The Road to VR

Posted by on Jan 7, 2016 in Editorial, Featured

My legal team has informed me that I am obligated to use this image when discussing VR.

My legal team has informed me that I am obligated to use this image when discussing VR.

I know I’m harping on this subject, but it seems that this week has seen the confluence of some very interesting, exciting, and disappointing movement in the VR landscape, and since I’d been talking about it earlier in the week, I’d be failing my duties as someone who throws words at the screen if I didn’t keep up with developments and thoughts on the matter.

800 Pound Gorilla

I have to start by talking about the Oculus. It released for pre-order yesterday (Jan 6, 2016), which is an event that the technology world seemed to be waiting for and also not waiting for. I think every technophile wanted the Oculus to finally release an official commercial version, but on the other hand, expectations seem to be tempered by a “chicken and egg” belief that now is not really the time for VR because there’s no content for it (because there’s no commercially available VR to make development of software worthwhile). It’s been a curiosity while in development, and has been a great gadget to marvel over for those who’ve tried it, but it’s always seemed like a point on the horizon that never gets any closer. Having it finally approach was an event mixing excitement and relief that the wait was finally over.

The missing link was the price. Would Oculus be priced at a point that would open the floodgates to commercial VR? Or would this be a niche product that only those who are already sold on the promise of VR would pony up for? It was announced that the device would cost $599. That includes the goggles, sensor for head tracking, an Xbox One controller, and two games that showcase what VR could do. $599 in and of itself is really not a bad price for something like the Oculus, considering that the XB1 controller alone is a good $60 or so, and maybe another $40 for the two games included. But what really kills the deal is the requirements for the PC that’s needed to run it: a high end video card, semi-cutting edge processor, and top-of-the-line ports. My six year old Alienware is still able to run pretty much every game out there without breaking a sweat, but I don’t come anywhere near any of those requirements. A lot of people seem to be in the same boat. I don’t know of anyone who has claimed to have upgraded his or her PC this year according to proposed Oculus specs, meaning that folks who have an upgrade opportunity in their future will either upgrade using the requirements as a guideline, or will push off aiming for those specs until the next, next PC they buy or build.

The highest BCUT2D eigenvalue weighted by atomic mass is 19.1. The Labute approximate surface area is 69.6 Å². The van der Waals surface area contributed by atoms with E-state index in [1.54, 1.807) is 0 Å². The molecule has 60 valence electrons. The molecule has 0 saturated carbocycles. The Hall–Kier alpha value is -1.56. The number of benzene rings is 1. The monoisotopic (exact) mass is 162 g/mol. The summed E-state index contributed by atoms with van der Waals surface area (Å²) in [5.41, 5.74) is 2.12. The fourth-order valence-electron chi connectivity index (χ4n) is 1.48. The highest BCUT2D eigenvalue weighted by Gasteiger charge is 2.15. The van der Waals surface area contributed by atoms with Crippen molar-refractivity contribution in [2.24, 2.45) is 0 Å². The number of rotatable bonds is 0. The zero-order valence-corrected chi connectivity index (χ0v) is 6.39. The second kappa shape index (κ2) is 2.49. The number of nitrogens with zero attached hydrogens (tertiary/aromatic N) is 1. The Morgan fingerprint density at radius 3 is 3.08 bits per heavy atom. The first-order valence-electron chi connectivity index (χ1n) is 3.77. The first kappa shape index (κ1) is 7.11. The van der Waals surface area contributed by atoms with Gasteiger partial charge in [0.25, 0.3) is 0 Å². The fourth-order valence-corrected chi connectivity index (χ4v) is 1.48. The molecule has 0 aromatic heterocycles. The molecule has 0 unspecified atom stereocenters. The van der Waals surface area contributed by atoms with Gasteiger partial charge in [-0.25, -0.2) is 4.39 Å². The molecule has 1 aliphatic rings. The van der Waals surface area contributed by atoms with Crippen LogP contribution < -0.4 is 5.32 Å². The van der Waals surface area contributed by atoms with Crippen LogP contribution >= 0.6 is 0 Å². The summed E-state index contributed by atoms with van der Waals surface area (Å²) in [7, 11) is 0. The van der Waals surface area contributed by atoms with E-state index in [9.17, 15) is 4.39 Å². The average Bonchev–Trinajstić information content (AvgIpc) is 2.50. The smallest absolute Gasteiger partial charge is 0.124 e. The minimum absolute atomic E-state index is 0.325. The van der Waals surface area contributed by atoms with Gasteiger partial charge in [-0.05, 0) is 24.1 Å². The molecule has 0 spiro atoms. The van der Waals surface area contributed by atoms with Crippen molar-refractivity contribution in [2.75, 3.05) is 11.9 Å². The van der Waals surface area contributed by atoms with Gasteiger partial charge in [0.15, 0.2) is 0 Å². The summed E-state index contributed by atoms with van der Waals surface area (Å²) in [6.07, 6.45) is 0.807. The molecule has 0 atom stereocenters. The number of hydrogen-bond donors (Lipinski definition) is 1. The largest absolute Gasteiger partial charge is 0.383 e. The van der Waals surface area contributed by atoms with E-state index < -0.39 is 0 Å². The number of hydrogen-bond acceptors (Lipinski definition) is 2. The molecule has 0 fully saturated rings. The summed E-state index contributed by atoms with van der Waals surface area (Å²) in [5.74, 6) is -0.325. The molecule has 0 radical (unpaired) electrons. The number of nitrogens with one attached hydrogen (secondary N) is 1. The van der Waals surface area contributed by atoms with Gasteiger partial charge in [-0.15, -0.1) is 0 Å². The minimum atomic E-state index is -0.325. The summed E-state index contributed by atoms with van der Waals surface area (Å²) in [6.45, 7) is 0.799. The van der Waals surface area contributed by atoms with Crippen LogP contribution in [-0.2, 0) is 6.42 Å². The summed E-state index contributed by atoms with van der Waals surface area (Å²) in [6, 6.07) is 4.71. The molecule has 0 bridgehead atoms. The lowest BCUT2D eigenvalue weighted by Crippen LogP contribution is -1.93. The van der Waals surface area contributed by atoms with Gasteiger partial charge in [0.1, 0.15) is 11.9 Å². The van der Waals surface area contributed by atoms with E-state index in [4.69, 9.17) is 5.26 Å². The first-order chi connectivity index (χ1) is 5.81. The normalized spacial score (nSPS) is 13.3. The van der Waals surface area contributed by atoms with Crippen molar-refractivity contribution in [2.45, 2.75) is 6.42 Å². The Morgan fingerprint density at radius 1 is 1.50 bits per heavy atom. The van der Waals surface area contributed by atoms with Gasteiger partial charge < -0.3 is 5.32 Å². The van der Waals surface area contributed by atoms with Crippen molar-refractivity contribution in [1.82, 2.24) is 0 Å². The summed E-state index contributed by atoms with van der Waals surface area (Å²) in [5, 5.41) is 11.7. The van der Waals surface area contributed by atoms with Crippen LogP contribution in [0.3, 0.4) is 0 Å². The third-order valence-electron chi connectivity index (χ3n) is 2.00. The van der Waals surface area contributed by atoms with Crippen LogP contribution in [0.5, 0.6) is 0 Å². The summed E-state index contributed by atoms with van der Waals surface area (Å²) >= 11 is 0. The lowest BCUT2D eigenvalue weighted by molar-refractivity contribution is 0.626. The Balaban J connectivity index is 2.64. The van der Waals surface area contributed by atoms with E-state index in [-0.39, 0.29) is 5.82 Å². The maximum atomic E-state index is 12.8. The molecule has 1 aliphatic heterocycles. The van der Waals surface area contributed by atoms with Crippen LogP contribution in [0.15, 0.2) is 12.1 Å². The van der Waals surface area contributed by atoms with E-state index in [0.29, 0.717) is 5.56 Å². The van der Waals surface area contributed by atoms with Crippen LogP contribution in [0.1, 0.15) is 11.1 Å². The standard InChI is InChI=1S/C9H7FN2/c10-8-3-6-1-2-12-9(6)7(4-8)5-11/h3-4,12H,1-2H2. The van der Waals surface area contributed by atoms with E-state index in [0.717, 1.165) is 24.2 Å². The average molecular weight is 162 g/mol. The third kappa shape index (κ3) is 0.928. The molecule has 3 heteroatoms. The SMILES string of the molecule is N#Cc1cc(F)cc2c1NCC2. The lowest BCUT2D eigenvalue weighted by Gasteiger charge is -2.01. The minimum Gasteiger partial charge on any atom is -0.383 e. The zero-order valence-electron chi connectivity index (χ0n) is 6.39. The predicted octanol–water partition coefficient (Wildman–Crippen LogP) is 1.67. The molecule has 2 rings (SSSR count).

False Starts and Unforgiving Natures

Folks I’ve heard talk about the Oculus, or VR in general, have apparently already waved off the VR experience as a whole. I think some people still consider it to be a gimmick, some people don’t expect anything better than the lame attempts we had in the 90’s, and some folks just can’t or won’t bother using stupid looking and heavy VR goggles that interfere with what’s supposed to be a pleasant, relaxing hobby.

The Oculus was, if I remember correctly, the first of the latest generation of VR setups, and the benefit (or curse) of being the first of an exotic batch is that it becomes the leader, the poster-child, and the avatar for the success or failure of the genre as a whole. I’m sure there are plenty of people out there who nailed the coffin shut when they heard the outrageous specs and expensive price tag of the Oculus and declared (to themselves, or more than likely to the rest of the Internet) that VR was officially dead because while there was now a production model on the way, it would be so out of reach of the masses to make it almost like it never existed at all. I’m sure a lot of people had dreams that the Oculus would run on their rig, and would be reasonably priced in order to sell millions and make VR a reality. The actual reality is that it puts VR out of the reach of pretty much anyone who wasn’t chomping at the bit to get one, and that can be extremely disheartening to feel let down like that. Folks around here have very long memories and are adept at carrying grudges for the sake of carrying grudges. I expect a lot of people are just going to slink away and be content with monitors and TV sets for the foreseeable future.

Momentum of the Also-Rans

The silver lining of this is that now that the Oculus has been “released”, it serves as the benchmark for what comes next, both in terms of technical performance and public perception. For example, I don’t have any illusions that my ghetto VR project is going to outpace the Oculus in any category; my hope is that it’s “good enough” to whet my appetite for future technology now that I know the Oculus isn’t going to fill that role any time soon. Other offerings such as the HTC Vive — which based on what I’ve been seeing has become the new superstar people are pinning their hopes on — still have time to position themselves in relation to the Oculus, and I’m certain they’re doing that right now by studying the reactions to the price and the specs and how people feel about them. Since people have pretty much shrugged with a mix of disdain and sadness post-Wednesday, that means that anyone can swoop in a save the day with the proper mix of tech and price. I think VR is something people want, if for no other reason than it fills the latent role of the latest cool technology gadget that everyone’s talking about, so while the Oculus’ release situation may have put the damper on people’s enthusiasm for the technology, I believe that up-and-coming competitors can use this lull to position themselves as the technology that people have been waiting for.